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Alexander Technique and "good posture"

Updated: Nov 4, 2022

According to Wikipedia, Alexander Technique "is a popular type of alternative therapy based on the idea that poor posture gives rise to a range of health problems." I...just...no.

Okay, remind me what the Alexander Technique is.


Alexander Technique is a method for changing habits through the development of mindbody unity and conscious, embodied awareness. (Other teachers may define it differently, but at the very least, my definition is rooted in F.M. Alexander's writing and pedagogy.)


When I ask my students what they're learning, they say things like...


"Alexander Technique is about acting with clear intention, moving more freely, pausing before reacting, and letting go of things I don't need to be doing."


Then why do I keep seeing pictures of skeletons?


GREAT question.

If you've ever googled "Alexander Technique" (AT) or looked online for a teacher, you've most likely seen images like this...


A series of upright people with various arrows designed to teach you which skeletons have "good" or "bad" posture. You've probably also read that AT lessons will improve your posture and relieve your back pain!


But if that's not AT, why is this messaging so common?


So, here are my thoughts:

  1. Meriam-Webster defines "posture" as "the position or bearing of the body whether characteristic or assumed for a special purpose," which implies a fixed state. But in everyday conversation, "posture" is generally understood to be you tend to stand and move. And if learning AT can help you to move in a well-coordinated way and stand with easy balance, isn't that "improving posture?"

  2. F.M. Alexander did set out to figure out the cause of his persistent vocal issues (a physical problem), and he did change the way he stood and moved as a result of his discoveries. So if you're interested in changing the way you stand and move (again, commonly referred to as your "posture"), then it makes sense that F.M. Alexander's technique would be an effective way to do so.

  3. AT is a method for cultivating mindbody unity, which involves making conscious connections between our thoughts, emotions, and feelings. Because this process does result in greater awareness and control of what we're doing physically, it (along with yoga/feldenkrais/pilates/and literally any other embodied awareness practice) gets branded as "improving posture." So while it would be inaccurate to say, "yoga is a method for improving posture and reducing back pain," it can be helpful in these arenas and therefore many people are drawn to yoga (or Alexander Technique) because of that.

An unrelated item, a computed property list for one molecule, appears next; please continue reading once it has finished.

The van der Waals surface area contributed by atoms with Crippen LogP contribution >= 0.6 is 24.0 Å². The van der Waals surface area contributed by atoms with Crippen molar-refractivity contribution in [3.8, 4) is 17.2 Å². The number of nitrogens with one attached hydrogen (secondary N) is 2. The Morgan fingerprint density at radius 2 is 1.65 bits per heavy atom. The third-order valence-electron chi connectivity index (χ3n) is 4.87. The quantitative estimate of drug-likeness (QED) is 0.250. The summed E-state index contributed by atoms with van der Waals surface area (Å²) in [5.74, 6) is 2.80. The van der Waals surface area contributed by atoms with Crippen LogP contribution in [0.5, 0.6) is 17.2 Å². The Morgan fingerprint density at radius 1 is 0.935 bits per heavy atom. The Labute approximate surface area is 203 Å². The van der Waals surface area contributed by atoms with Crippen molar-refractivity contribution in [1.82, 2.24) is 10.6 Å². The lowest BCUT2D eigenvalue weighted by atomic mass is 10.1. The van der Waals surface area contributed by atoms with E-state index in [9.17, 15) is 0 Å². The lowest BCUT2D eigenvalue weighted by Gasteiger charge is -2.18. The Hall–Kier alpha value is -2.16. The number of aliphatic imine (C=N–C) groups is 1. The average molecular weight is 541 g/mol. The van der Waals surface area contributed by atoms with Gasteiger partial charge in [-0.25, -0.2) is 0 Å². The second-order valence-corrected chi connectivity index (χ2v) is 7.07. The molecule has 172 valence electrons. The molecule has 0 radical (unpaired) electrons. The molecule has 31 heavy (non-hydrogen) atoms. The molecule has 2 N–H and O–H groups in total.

It's easy to understand how Alexander Technique has become so deeply associated with "improving posture" even if that isn't a main principle or aim of the practice.


...But Alexander Technique can help me improve my posture and relieve back pain, right?


Le sigh. "Improve your posture and reduce your back pain" is catchy marketing, and it does help to make the connection that our daily habits have a big influence on how we feel, but to me, AT is not fundamentally about either. I also think this mentality undersells the benefits of learning Alexander Technique.


Alexander Technique lessons are forums for play and experimentation. We will move. We will reflect on how we're moving. Your teacher may even show you a skeleton and teach you how the human body fits together.


All of these stem from a core AT principle that we do what we think. Or, as my teacher Catherine Kettrick would say:


Movement is embodied thought.

Looking at a skeleton isn't part of a broad AT philosophy of "good posture" that teaches you what all those arrows mean and how to stand or sit "properly." But learning how your body fits together and how it's designed to move might just shift the way you see yourself - and subsequently, the way you move. We're affecting what you do by aiming for what you think.


So when we say AT is a method for improving posture, what I believe is more accurate is this:


By shifting our understanding of anatomy and developing an embodied sense of awareness, we are strengthening our ability to...

  • Move with effortless coordination and balance

  • Let go of unnecessary tension patterns

  • Pause, and act with intention

  • Be aware of what we're doing in any given moment

  • Stand, sit, play, live, with mental/physical flexibility

Even without me mentioning "back pain" or "posture" at all, I bet you're already thinking, "wait, I want those things!"












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